Clinical outcomes of patients with CNS lymphomas (CNSLs) are remarkably heterogeneous, yet identification of patients at high risk for treatment failure is challenging. Furthermore, CNSL diagnosis often remains unconfirmed because of contraindications for invasive stereotactic biopsies. Therefore, improved biomarkers are needed to better stratify patients into risk groups, predict treatment response, and noninvasively identify CNSL.We explored the value of circulating tumor DNA (ctDNA) for early outcome prediction, measurable residual disease monitoring, and surgery-free CNSL identification by applying ultrasensitive targeted next-generation sequencing to a total of 306 tumor, plasma, and CSF specimens from 136 patients with brain cancers, including 92 patients with CNSL.Before therapy, ctDNA was detectable in 78% of plasma and 100% of CSF samples. Patients with positive ctDNA in pretreatment plasma had significantly shorter progression-free survival (PFS, P < .0001, log-rank test) and overall survival (OS, P = .0001, log-rank test). In multivariate analyses including established clinical and radiographic risk factors, pretreatment plasma ctDNA concentrations were independently prognostic of clinical outcomes (PFS HR, 1.4; 95% CI, 1.0 to 1.9; P = .03; OS HR, 1.6; 95% CI, 1.1 to 2.2; P = .006). Moreover, measurable residual disease detection by plasma ctDNA monitoring during treatment identified patients with particularly poor prognosis following curative-intent immunochemotherapy (PFS, P = .0002; OS, P = .004, log-rank test). Finally, we developed a proof-of-principle machine learning approach for biopsy-free CNSL identification from ctDNA, showing sensitivities of 59% (CSF) and 25% (plasma) with high positive predictive value.We demonstrate robust and ultrasensitive detection of ctDNA at various disease milestones in CNSL. Our findings highlight the role of ctDNA as a noninvasive biomarker and its potential value for personalized risk stratification and treatment guidance in patients with CNSL.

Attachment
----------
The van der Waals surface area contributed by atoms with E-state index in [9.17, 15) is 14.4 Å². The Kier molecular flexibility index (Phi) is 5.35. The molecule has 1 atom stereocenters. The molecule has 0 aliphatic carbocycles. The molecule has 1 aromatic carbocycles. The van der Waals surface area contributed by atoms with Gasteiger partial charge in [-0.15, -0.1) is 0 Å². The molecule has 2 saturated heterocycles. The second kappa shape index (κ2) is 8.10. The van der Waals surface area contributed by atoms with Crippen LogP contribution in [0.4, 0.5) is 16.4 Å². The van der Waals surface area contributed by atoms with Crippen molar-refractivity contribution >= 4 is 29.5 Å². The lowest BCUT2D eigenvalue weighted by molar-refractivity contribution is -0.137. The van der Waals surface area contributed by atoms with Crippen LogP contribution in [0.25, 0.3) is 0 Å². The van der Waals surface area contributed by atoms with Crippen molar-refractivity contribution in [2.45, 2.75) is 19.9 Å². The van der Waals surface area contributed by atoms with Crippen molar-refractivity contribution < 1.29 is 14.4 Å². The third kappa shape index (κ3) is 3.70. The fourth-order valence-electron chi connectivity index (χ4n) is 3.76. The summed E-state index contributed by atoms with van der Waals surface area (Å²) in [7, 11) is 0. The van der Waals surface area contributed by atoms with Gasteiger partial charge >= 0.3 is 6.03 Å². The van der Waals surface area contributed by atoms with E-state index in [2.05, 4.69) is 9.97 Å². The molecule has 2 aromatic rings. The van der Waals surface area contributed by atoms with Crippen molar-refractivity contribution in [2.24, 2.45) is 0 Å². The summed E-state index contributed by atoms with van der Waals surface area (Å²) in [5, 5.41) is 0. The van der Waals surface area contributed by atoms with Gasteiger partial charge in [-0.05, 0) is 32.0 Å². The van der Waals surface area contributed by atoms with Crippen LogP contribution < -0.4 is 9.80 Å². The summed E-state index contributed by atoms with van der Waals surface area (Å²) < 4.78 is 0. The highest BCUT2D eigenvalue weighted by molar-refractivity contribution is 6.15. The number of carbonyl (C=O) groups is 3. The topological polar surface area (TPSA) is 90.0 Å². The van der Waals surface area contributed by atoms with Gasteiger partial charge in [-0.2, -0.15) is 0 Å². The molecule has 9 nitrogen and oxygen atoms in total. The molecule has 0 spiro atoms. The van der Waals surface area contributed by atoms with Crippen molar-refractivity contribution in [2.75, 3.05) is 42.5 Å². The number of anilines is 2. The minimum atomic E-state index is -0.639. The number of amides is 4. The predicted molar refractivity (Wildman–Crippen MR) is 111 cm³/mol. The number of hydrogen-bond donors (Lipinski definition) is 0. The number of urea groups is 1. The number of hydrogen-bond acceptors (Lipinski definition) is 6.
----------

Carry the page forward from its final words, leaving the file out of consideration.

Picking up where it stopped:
View details for DOI 10.1200/JCO.22.00826
View details for PubMedID 36542815